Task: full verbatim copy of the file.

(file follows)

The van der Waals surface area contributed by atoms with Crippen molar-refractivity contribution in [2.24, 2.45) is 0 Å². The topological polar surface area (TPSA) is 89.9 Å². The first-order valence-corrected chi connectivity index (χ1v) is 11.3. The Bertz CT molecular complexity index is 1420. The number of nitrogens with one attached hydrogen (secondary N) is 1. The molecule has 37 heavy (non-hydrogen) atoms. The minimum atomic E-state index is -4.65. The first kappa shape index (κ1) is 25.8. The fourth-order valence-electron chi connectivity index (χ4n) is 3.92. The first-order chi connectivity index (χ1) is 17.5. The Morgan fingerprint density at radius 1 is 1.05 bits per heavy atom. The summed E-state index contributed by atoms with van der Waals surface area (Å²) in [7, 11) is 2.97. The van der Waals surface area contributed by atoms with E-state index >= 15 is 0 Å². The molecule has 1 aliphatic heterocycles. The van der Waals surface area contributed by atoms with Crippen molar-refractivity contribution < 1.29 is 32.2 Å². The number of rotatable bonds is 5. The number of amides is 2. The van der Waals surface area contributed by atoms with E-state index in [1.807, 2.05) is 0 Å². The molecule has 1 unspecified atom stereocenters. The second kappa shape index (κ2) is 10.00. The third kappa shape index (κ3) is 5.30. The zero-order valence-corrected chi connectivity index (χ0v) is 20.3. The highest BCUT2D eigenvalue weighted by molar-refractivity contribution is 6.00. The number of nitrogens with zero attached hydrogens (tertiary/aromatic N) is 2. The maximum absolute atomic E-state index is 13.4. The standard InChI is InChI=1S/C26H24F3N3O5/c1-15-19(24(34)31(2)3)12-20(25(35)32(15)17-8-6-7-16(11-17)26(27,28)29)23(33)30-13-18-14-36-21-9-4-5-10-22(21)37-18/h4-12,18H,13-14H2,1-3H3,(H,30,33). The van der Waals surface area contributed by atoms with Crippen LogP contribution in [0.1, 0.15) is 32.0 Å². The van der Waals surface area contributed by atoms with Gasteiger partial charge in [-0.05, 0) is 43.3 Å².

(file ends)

The van der Waals surface area contributed by atoms with Crippen molar-refractivity contribution in [2.24, 2.45) is 0 Å². The topological polar surface area (TPSA) is 89.9 Å². The first-order valence-corrected chi connectivity index (χ1v) is 11.3. The Bertz CT molecular complexity index is 1420. The number of nitrogens with one attached hydrogen (secondary N) is 1. The molecule has 37 heavy (non-hydrogen) atoms. The minimum atomic E-state index is -4.65. The first kappa shape index (κ1) is 25.8. The fourth-order valence-electron chi connectivity index (χ4n) is 3.92. The first-order chi connectivity index (χ1) is 17.5. The Morgan fingerprint density at radius 1 is 1.05 bits per heavy atom. The summed E-state index contributed by atoms with van der Waals surface area (Å²) in [7, 11) is 2.97. The van der Waals surface area contributed by atoms with E-state index >= 15 is 0 Å². The molecule has 1 aliphatic heterocycles. The van der Waals surface area contributed by atoms with Crippen molar-refractivity contribution < 1.29 is 32.2 Å². The number of rotatable bonds is 5. The number of amides is 2. The van der Waals surface area contributed by atoms with E-state index in [1.807, 2.05) is 0 Å². The molecule has 1 unspecified atom stereocenters. The second kappa shape index (κ2) is 10.00. The third kappa shape index (κ3) is 5.30. The zero-order valence-corrected chi connectivity index (χ0v) is 20.3. The highest BCUT2D eigenvalue weighted by molar-refractivity contribution is 6.00. The number of nitrogens with zero attached hydrogens (tertiary/aromatic N) is 2. The maximum absolute atomic E-state index is 13.4. The standard InChI is InChI=1S/C26H24F3N3O5/c1-15-19(24(34)31(2)3)12-20(25(35)32(15)17-8-6-7-16(11-17)26(27,28)29)23(33)30-13-18-14-36-21-9-4-5-10-22(21)37-18/h4-12,18H,13-14H2,1-3H3,(H,30,33). The van der Waals surface area contributed by atoms with Crippen LogP contribution in [0.1, 0.15) is 32.0 Å². The van der Waals surface area contributed by atoms with Gasteiger partial charge in [-0.05, 0) is 43.3 Å².